Road and bridge construction projects are a vital component of South Carolina’s commerce and economy. But many projects experience delays and cost overruns like long permit approval processes or material and equipment shortages before they even get started. These delays impact travelers with increased traffic and accidents in and around construction zones. Civil and Environmental Engineering Professor Nathan Huynh is currently expanding his initial research and development of web apps to alleviate these pre-construction issues and get traffic moving.
Huynh’s research, “Streamlining Permitting and Mitigation Processes to Improve SCDOT Project Delivery,” is a three-year, $442,281 project funded by the South Carolina Department of Transportation (SCDOT) and the Federal Highway Administration. The co-principal investigators are Civil and Environmental Engineering Assistant Professor Erfan Goharian and Computer Science and Engineering Professor Jose Vidal.
The research is the second phase of a previous three-year grant in which Huynh’s team developed four web apps for the SCDOT. In this phase, the team hopes to enhance the current capabilities and functionalities of the apps, which have led to decreased risks and a faster permit approval process.
“We'll provide maintenance and support to the apps we’ve already developed by adding reporting capabilities and integrating them with the existing tools,” Huynh says. “The apps help the SCDOT streamline their processes long term. Their emphasis has always been to have a tool to use in day-to-day operations with meaningful benefits, improving project deliveries, and saving taxpayers money.”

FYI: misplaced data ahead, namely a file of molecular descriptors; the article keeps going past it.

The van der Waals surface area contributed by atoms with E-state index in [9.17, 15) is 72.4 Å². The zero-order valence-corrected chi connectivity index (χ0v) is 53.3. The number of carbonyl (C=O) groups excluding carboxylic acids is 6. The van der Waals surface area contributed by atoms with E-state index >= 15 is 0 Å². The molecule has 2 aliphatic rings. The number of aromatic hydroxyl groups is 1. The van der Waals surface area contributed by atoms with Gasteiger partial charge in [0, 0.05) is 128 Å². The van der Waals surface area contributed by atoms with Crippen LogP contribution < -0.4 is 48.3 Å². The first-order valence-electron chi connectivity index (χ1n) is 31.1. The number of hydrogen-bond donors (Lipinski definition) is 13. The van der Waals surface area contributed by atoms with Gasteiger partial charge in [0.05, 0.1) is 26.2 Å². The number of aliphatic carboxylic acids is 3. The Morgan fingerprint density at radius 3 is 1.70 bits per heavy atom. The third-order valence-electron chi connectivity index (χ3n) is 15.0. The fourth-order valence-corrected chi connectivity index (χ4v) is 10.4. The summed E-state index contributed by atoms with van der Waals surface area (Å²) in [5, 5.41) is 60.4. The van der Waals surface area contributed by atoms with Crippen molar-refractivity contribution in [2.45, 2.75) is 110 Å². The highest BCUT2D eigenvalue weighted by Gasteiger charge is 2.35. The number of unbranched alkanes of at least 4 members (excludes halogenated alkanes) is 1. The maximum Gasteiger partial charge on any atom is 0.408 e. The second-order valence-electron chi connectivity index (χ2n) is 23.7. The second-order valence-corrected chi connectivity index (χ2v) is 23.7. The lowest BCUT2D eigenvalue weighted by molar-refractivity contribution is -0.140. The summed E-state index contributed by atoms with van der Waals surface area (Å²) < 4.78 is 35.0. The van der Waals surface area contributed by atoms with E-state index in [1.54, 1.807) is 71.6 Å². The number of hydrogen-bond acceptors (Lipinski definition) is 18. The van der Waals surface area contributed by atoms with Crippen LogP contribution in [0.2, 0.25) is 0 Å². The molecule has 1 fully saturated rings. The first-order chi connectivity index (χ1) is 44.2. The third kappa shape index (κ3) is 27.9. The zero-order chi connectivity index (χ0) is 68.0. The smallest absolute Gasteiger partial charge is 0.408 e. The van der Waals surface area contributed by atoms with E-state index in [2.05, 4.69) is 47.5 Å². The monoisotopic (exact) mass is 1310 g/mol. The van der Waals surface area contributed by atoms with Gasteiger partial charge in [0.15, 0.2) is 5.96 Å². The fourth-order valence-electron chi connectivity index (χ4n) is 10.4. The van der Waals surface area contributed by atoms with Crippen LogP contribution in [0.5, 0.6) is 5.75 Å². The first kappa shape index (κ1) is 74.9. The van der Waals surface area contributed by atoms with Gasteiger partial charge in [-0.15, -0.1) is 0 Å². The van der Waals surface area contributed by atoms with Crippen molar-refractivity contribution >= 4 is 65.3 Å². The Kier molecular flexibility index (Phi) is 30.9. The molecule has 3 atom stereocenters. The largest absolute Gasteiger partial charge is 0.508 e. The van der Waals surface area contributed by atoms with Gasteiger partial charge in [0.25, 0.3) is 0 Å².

Prior to Huynh’s initial research, a tool developed by the Massachusetts DOT had the appeal and functionality that the SCDOT desired. The SCDOT asked Huynh’s research team to develop similar web apps tailored to their needs, which included jurisdictional determination, project screening, mitigation forecasting and general permits.
The first app for jurisdictional determination decides if a SCDOT project will impact water, wetlands or endangered species habitats that require U.S. Army Corps of Engineers approval. The current paper-based process using different consultants is susceptible to errors and confusion.
“Having a map from different general permit applications with the same symbology was a no brainer for the SCDOT. The U.S. Army Corps of Engineers will know exactly what they’re looking at,” Huynh says. “Different consultants presenting their maps with different symbols is currently happening, which leads to delays in reviews and approvals.”
The second app for project screening identifies critical red flags before applying for a permit so engineers can develop a design that minimizes impacts to South Carolina’s natural and human environment. The U.S. Army Corps of Engineers has authority over all road or bridge projects and must give approval before construction can begin. Completing a general permit application used to take 15 to 20 hours of data entry, but the app has reduced that time to approximately one hour.